Campaign: ‘More to Healthcare’
Leading healthcare provider, Max Healthcare; recently came up with a heart-touching campaign, to acknowledge the unsung heroes of healthcare. The ‘More to Healthcare’ campaign has been launched as a string of bite-sized videos on various social media platforms, including Facebook, Twitter, Instagram and YouTube. The thoughtfully curated videos provide an insight into the hard work put by ICU nurses, OT technicians, ward boys, emergency response teams and even the front office executives.
Campaign: #BaatTohKaro campaign
India’s most preferred online doctor consultation platform, DocsApp, launched digital-first campaign #BaatTohKaro to encourage people to talk about health issues that are often stigmatized by society. The campaign includes a series of videos featuring actors Aisha Ahmed and Anupriya Goenka, who beautifully depict the emotions that individuals go through while dealing with mental and physical health issues such as pregnancy and depression. The whole idea behind the campaign is to break the societal taboos and foster a safe space where people can discuss their problems without inhibitions.
Campaign: ‘Grow Right’
Through its ‘Grow Right’ initiative, healthcare research firm Abbott India wanted to highlight the concerns parents have regarding the growth of their children. The firm partnered with parenting content platform Momspresso, and established a guild of experts to create a comprehensive set of guidelines, called the Grow Right Charter. The ‘Grow Right’ campaign garnered widespread attention because of its unique approach in addressing common yet neglected issues faced by Indian parents.
NeuroGen Brain and Spine Institute
Campaign: ‘One Mindful Mind’
This beautiful campaign by NeuroGen Brain and Spine Institute, bagged a Bronze at the Cannes Lions International Festival of Creativity 2019 under the Print & Publishing and Health & Wellness categories. Developed in partnership with TBWA\India, ‘One Mindful Mind’ is nothing but an interactive print tool kit that helps every parent turn into a counsellor for their children. The kit comprises five resources (feeling flashcards, mood journal etc.) designed to support the emotional and cognitive development of children.
Campaign: ‘Live after you Leave’
Fortis Healthcare created a thought-provoking video campaign to promote organ donation in India. The ad film shows a young couple visiting their family on Eid, letting viewers believe a son is meeting his mother after a long time. However, the man in question is actually an organ receiver. The parents fondly recall the time spent with their son who decided to donate his organs. The ad leaves a bitter-sweet taste in one’s mind, emphasizing the need for organ donation.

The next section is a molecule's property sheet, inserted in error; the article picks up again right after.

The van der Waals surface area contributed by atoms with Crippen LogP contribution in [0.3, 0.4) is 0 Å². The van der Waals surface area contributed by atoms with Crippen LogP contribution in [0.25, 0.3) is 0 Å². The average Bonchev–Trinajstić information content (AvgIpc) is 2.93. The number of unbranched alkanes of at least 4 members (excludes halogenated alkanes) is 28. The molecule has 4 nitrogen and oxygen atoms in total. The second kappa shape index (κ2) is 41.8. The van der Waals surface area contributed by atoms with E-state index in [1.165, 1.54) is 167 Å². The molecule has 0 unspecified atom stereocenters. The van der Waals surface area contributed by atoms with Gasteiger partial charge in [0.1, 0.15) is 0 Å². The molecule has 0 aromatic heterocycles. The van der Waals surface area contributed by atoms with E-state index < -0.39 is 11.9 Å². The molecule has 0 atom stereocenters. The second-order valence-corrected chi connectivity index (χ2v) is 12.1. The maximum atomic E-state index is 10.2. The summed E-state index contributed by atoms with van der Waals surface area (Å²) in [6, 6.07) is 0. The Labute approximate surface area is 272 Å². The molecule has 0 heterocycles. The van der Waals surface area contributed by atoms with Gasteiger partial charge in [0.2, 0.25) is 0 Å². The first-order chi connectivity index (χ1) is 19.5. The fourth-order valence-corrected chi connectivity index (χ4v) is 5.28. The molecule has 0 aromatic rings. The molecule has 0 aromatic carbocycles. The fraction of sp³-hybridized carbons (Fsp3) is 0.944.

In 2014, the Indian Ministry of Health and Family Welfare paired with the Global Network for Neglected Tropical Diseases to create a communication campaign aimed at the prevention of Lymphatic Filariasis.
The video for the India’s largest public health campaign by the Mass Drug Administration to eliminate Lymphatic Filariasis (LF) begins with a trail of oversized footprints attracting a group of curious spectators. The growing crowd follows the giant tracks to find their owner and the intent investigation of the crowd captures the matched attention of viewers off-screen.
Lymphatic Filariasis, commonly known as elephantiasis, is a disfiguring and debilitating neglected tropical disease that puts three in five people in India at risk of infection. While prevention of the disease is fairly simple — a pill once every year — public participation in the government’s drug distribution programs was low.
In 2002, India set a goal to eliminate the preventable disease by 2015. Their current campaign plan began in 2004. Although the Filaria has not yet been eliminated in India, significant progress has been made since India’s largest public health campaign began.
The video leads the villagers to a man with LF, who stresses the ease of prevention and emphasizes that contracting the disease can happen to anyone. The narrative is largely positive with the patient himself acting as a champion for awareness and change. Distributed widely in ten different languages on television and online, the public service announcement reached over 300 million people.
The number of people reached by the MDA increased from 72 percent in 2004, to 89 percent in 2015. Subsequently, the microfilaria rate decreased from 1.2 percent in 2004 to 0.26 percent in 2015, according to India’s National Vector Borne Disease Control Program (NVBDCP).
As of May 2016, 72 districts (each with an approximate population of 164 million) completed the Transmission Assessment Survey for LF and were qualified to stop the MDA program, said the NVBDCP. India’s dedication and success in decreasing LF likely increased global attention on Lymphatic Filariasis and other neglected tropical diseases. On June 3, the World Health Organization reported that LF was eliminated in Sri Lanka and Maldives.
With the largest Mass Drug Administration in the world, the Indian government continues its efforts eliminate Lymphatic Filariasis by distributing LF preventative medication to 460 million people in 17 Indian states.
– Erica Rawles